With startling statistics about American youth and media consumption along with low rankings in education, one may ask, who’s raising our kids? Parents or the TV?
Since the television first entered our homes in the 1950s, according the Federal Communications Commission, just about 99% of Americans own a TV now. This may not be surprising, however, the number of children who have TVs in their rooms and the hours spent watching television are quite astounding. A recent study by the Kaiser Family Foundation has shown that minority children spend more hours consuming media than their White counterparts. African American children consistently rank high in media use especially in television consumption. The numbers are alarming yet, there are several factors in perhaps improving them.
A whopping 84% of Black children have televisions in their bedrooms compared to 77% of Latino children and 64% of White and Asian children. Going by these statistics, the TV is certainly raising our kids. There are alternatives to having children watch hours of casual TV programming. The study also shows that children across the board spend the same amount of time reading about 30 to 40 minutes a day. Unplug the televisions and require more reading from your children. Increased reading time to a mandatory hour could cut down on TV watching. Further engagement like questions about the reading could also help.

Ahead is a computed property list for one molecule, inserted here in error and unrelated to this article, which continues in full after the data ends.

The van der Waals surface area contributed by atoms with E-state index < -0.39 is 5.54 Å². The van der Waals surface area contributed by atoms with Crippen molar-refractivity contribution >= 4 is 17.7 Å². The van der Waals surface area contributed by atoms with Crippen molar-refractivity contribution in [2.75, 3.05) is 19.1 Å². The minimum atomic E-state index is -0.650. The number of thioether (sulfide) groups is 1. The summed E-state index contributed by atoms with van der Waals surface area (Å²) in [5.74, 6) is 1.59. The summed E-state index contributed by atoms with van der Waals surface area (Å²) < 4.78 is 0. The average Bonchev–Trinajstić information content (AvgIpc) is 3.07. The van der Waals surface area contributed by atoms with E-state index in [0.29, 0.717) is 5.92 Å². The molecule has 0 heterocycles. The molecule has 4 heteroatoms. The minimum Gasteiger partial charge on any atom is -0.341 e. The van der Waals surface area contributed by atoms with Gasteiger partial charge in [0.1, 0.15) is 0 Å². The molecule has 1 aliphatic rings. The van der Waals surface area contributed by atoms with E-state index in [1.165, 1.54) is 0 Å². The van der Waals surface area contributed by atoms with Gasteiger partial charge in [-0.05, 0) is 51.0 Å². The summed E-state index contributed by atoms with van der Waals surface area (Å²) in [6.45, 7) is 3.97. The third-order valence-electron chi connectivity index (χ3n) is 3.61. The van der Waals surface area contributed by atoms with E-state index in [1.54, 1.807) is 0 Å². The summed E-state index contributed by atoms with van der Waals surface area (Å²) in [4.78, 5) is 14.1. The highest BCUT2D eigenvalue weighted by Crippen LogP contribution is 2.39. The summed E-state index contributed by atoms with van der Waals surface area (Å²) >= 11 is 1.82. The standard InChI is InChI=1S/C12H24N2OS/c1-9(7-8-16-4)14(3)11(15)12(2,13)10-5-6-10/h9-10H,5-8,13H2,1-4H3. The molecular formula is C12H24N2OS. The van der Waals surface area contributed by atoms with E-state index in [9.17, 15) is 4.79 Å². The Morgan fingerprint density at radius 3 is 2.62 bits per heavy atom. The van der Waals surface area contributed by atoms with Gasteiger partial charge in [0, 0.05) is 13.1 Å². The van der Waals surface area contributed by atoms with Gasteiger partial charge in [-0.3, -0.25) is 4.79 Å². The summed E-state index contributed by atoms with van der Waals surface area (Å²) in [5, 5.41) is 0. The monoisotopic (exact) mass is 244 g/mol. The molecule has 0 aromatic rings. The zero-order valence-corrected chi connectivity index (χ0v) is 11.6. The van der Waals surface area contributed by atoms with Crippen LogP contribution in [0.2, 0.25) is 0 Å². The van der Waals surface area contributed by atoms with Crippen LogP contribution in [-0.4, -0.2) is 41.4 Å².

Parental involvement is probably one of the most important aspects in attempting to reverse statistics such as these. This digital generation is no longer watching TV traditionally in their homes, but on cell phones, laptops, and other devices. Being aware of how often your child watches television or uses the computer could highlight how much media plays a role in their lives. Wondering where they heard that word? Probably a TV show they watched. Want to know how they know what it means? Could be a movie they watched. Being proactive about their television consumption is important.
Back in 2004, revered comedian and entertainer Bill Cosby, called for African American parents to “take responsibility” and confronted the harsh realities of issues within Black communities. While his statements seemed tough and perceived as negative, they stung with truth. Something as simple as cutting back your child’s TV watching could enhance their interests in something else. It’s easy to sit a child in front of a TV rather than investing time and resources into them. The old saying goes, “it takes a village to raise a child” but it seems we’ve replaced the village with real housewives, girlfriends of various rappers, and teen moms.
words by: @valeryeg
Originally seen on http://rnbphilly.com/